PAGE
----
The apparatus may be provided with adhesive applicators both above and below the supporting surface in order to give the apparatus flexibility in operation: glue may be applied to the inside and/or the outside of the fold as desired by theoperator. In particular, glue may be applied to the outside of the fold of the final sheet in order to attach a cover sheet thereto.
With the fast production rates anticipated with use of this binding apparatus, in particular if used in conjunction with a digital printing process, collation becomes an important factor in the overall speed of the process. In particular, thetime taken to remove one collated stack before a subsequent stack arrives for collation may ultimately limit the speed. Accordingly, if operated at near continuous feed, the sheet collector is preferably arranged to temporarily inhibit registration of afirst sheet of a new stack on a stacking area whilst a complete stack of sheets is transported away.
In a further aspect therefore, the present invention provides a sheet collector comprising: a saddle for receiving sequential delivery of part-folded sheets; a front stop and back stop for encouraging alignment of the sheets into a stack; and aremoval means for, on completion of the stack, transferring the stack outside of the collector; wherein the back stop includes a rotatable element arranged such that when in a first position the element forms an extension of the back stop and when in asecond position the element protrudes from the back stop so as to form a finger which is capable of intercepting and holding sheets being delivered to the collector.
An embodiment of the invention will now be described by way of example onlywith reference to the accompanying drawings, in which:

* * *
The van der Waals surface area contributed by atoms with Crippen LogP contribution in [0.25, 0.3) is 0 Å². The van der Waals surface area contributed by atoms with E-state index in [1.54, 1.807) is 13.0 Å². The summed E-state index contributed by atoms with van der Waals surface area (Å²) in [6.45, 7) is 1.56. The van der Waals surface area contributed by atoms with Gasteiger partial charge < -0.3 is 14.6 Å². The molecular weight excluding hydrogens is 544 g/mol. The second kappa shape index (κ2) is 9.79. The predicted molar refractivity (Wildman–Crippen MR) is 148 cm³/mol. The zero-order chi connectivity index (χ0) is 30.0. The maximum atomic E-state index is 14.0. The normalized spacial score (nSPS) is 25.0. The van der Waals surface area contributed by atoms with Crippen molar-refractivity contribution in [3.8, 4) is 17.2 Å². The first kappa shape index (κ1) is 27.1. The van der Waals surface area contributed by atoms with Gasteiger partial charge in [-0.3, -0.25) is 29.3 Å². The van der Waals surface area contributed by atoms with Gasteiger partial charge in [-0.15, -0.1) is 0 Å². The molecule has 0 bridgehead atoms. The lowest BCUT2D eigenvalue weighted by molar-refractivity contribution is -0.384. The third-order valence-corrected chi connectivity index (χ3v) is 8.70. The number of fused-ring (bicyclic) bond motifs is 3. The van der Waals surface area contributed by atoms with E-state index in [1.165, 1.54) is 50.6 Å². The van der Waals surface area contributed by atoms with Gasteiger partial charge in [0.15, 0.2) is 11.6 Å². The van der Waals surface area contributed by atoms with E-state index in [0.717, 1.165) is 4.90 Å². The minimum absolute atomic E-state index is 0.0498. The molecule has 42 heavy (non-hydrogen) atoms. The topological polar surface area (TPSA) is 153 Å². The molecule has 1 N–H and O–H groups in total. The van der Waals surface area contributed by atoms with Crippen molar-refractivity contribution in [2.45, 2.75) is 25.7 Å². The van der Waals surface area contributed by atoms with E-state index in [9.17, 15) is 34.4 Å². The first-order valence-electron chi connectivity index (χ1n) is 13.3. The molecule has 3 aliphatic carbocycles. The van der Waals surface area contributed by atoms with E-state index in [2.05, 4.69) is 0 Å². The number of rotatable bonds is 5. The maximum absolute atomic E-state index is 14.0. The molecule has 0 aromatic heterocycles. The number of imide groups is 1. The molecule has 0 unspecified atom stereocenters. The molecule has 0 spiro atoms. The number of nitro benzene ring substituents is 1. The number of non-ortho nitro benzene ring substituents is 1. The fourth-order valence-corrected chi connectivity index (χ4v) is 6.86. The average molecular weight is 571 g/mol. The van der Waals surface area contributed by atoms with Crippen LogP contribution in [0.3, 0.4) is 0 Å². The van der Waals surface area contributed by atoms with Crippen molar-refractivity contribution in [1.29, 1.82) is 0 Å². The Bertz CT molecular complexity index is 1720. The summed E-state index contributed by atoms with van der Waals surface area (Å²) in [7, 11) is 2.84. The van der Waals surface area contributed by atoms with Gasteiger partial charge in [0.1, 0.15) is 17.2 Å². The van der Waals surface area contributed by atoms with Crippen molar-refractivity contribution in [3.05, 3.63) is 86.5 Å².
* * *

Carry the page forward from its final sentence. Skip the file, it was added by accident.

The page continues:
FIG. 1 is a schematic diagram of in-line binding apparatus in accordance with the present invention;
FIG. 2 illustrates a first stage in the binding process of the present invention in which a flat printed sheet is folded along a central line;
FIG. 3 illustrates a second stage in the binding process of the present invention in which glue is applied to a folded sheet;
FIG. 4 illustrates a third stage in the binding process of the present invention in which glued sheets are collected on a sheet collector to form a book or part thereof;
FIG. 5 is an end on view of a sheet transport extension for use in the in-line binding apparatus according to the present invention;
FIG. 6 is an end on view of a pressing down anvil for use in the in-line binding apparatus according to the present invention; and
FIGS. 7a-7i show various stages in the sheet collection portion of the binding process:
FIG. 7a illustrates a sheet collector designed in accordance with an embodiment of the present invention, at an early stage of sheet collection.
FIG. 7b illustrates the sheet collector of FIG. 7a at a later stage in the production process as a first sheet of a second book is delivered.
FIGS. 7c and 7d illustrate the sheet collector of FIGS. 7a and 7b during transition between collecting consecutive books.
FIGS. 7e and 7f illustrate in more detail the rotary finger component of the collector in its first, vertical position.
FIGS. 7g and 7h illustrate in more detail the rotary finger of FIGS. 7d and 7e in its second, horizontal position.
FIG. 7i illustrates the rotary finger having returned to its first, vertical position, but in a different orientation.